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August
11th 2015
Let Me Repeat Myself Once Again: Colorado Needs Course Choice

Posted under High School & Independence Institute & Online Schools & Rural Schools & School Board & Suburban Schools

It has been said far more than once: “Repetition is the key to learning.” Given the number of times I’ve been told the importance of cleaning my room and eating my vegetables, my parents are firm believers in this statement.

But hey, little Eddie gets it, too. Sometimes you have to make the same point over and over again — in new and creative ways, or just to new audiences. The lesson applies today to the subject of Course Access, or Course Choice.

Back in 2012, my Education Policy Center friends published the paper “Online Course-Level Funding: Toward Colorado Secondary Self-Blended Learning Options.” The idea? Allow education funds to be unbundled so students can take a portion of the money to complete their learning path with their own selection of quality course providers.

At the time Minnesota, and especially Utah, were the models for Colorado to study and follow in order to ensure a highly flexible and student-centered system of funding and delivering education. Many kids get all they need from their home secondary school — whether it’s traditional public, charter, or private; brick-and-mortar, online, or blended. Continue Reading »

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June
11th 2015
Waiting for Dougco Choice Ruling? Florida, Kansas Serve Up Good News

Posted under Courts & Denver & Independence Institute & Innovation and Reform & Private Schools & School Board & School Choice & State Legislature & Suburban Schools & Teachers & Union

Education policy and the courts: Usually not a match made in heaven. Though often there’s a very good reason to pay close attention. Like six months ago, when I proclaimed my excitement that the landmark Douglas County school choice case finally reached a hearing at the Colorado Supreme Court.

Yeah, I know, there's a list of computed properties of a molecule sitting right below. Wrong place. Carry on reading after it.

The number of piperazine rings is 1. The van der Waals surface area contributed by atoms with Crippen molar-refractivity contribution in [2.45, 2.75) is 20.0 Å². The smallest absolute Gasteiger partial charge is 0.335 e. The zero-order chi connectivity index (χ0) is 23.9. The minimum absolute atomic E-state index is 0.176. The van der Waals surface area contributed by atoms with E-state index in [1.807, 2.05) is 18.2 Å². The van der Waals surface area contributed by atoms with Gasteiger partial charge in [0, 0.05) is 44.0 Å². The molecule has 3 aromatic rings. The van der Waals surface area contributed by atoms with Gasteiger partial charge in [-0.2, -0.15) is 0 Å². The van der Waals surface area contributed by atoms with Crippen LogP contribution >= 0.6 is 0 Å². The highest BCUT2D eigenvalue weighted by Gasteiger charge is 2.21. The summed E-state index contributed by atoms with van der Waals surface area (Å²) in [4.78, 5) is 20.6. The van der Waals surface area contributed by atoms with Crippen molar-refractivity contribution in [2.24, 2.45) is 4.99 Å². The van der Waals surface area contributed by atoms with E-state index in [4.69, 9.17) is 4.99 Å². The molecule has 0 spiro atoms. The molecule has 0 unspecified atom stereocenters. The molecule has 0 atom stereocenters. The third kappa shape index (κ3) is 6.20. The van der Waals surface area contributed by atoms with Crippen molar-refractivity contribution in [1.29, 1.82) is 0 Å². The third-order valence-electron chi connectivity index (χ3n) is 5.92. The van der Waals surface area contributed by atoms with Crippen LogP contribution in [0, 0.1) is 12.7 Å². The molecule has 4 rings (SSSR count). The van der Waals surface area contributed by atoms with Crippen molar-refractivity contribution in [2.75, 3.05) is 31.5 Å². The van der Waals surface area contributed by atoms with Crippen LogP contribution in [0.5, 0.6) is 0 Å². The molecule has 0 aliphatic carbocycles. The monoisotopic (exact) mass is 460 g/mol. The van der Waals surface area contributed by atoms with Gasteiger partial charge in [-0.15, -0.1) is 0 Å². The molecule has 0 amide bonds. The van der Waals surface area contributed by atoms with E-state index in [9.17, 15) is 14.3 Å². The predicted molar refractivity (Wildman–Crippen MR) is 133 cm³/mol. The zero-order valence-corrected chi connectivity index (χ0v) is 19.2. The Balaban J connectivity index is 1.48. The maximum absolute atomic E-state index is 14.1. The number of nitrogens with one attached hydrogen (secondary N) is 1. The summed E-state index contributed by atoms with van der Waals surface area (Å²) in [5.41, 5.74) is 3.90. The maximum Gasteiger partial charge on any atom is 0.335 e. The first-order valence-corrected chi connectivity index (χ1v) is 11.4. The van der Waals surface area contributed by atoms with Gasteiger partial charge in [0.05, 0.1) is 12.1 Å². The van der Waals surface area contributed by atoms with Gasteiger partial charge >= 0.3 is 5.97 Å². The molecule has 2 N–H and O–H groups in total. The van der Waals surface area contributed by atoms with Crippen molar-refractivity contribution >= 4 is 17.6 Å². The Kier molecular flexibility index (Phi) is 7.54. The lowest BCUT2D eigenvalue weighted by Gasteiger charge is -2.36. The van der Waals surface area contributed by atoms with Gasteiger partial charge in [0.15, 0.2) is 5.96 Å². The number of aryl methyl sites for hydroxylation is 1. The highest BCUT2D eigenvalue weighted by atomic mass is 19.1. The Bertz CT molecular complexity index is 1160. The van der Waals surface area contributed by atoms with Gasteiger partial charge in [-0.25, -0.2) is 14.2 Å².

Sorry if I got anybody’s hopes up. We’re into the summer months, closing in on the fourth anniversary of when the complaint was first filed against the Choice Scholarship Program, and here we are still waiting for the big decision from the seven justices.

Meanwhile, you can cheer up a bit at a tidbit of good school choice news from a different case: Continue Reading »

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June
3rd 2015
Nevada Joins Ranks of ESA States, Adds Momentum to Educational Choice

Posted under Governor & Independence Institute & Parents & Private Schools & School Choice & State Legislature

A few months ago one of my Education Policy Center friends created one of the first-ever Freedom Minute videos on “The Education Debit Card.” Remember? It’s everywhere you want to learn or Don’t leave home without it.

The Education Debit Card is a catchier name for Education Savings Accounts (ESAs). Dubbed the “iPhone” of school choice by Matt Ladner, ESAs give families control over a prescribed amount of state education funds to be used on private school tuition, tutoring, instructional materials, online courses, educational therapies, or to save for college expenses. More than any kind of choice program, it targets dollars to serve students’ individual learning needs.

At the time the video was made there were exactly two states with ESAs: Arizona and Florida. And both those states had limited eligibility, mostly students with recognized special needs and/or in special circumstances (e.g., foster care or military family). As of yesterday, there are five states, including the first to offer nearly universal ESAs to all public school children. Continue Reading »